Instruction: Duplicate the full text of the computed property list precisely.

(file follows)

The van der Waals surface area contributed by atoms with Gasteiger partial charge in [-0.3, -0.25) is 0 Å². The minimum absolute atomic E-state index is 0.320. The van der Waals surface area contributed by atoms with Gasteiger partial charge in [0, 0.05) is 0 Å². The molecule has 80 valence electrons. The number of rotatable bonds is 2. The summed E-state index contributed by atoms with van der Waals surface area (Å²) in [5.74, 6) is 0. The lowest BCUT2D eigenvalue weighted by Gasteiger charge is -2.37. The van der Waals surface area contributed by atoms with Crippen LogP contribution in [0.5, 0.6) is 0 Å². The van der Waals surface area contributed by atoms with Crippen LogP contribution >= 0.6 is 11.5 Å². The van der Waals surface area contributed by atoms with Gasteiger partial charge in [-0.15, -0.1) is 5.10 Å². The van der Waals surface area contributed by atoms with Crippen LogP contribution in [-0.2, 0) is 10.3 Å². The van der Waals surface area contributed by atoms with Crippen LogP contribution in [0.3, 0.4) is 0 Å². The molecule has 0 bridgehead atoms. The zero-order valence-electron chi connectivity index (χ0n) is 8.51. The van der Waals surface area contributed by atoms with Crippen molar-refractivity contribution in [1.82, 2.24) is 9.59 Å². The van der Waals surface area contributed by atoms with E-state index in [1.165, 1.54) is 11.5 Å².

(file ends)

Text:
The van der Waals surface area contributed by atoms with Gasteiger partial charge in [-0.3, -0.25) is 0 Å². The minimum absolute atomic E-state index is 0.320. The van der Waals surface area contributed by atoms with Gasteiger partial charge in [0, 0.05) is 0 Å². The molecule has 80 valence electrons. The number of rotatable bonds is 2. The summed E-state index contributed by atoms with van der Waals surface area (Å²) in [5.74, 6) is 0. The lowest BCUT2D eigenvalue weighted by Gasteiger charge is -2.37. The van der Waals surface area contributed by atoms with Crippen LogP contribution in [0.5, 0.6) is 0 Å². The van der Waals surface area contributed by atoms with Crippen LogP contribution >= 0.6 is 11.5 Å². The van der Waals surface area contributed by atoms with Gasteiger partial charge in [-0.15, -0.1) is 5.10 Å². The van der Waals surface area contributed by atoms with Crippen LogP contribution in [-0.2, 0) is 10.3 Å². The van der Waals surface area contributed by atoms with Crippen LogP contribution in [0.3, 0.4) is 0 Å². The molecule has 0 bridgehead atoms. The zero-order valence-electron chi connectivity index (χ0n) is 8.51. The van der Waals surface area contributed by atoms with Crippen molar-refractivity contribution in [1.82, 2.24) is 9.59 Å². The van der Waals surface area contributed by atoms with E-state index in [1.165, 1.54) is 11.5 Å².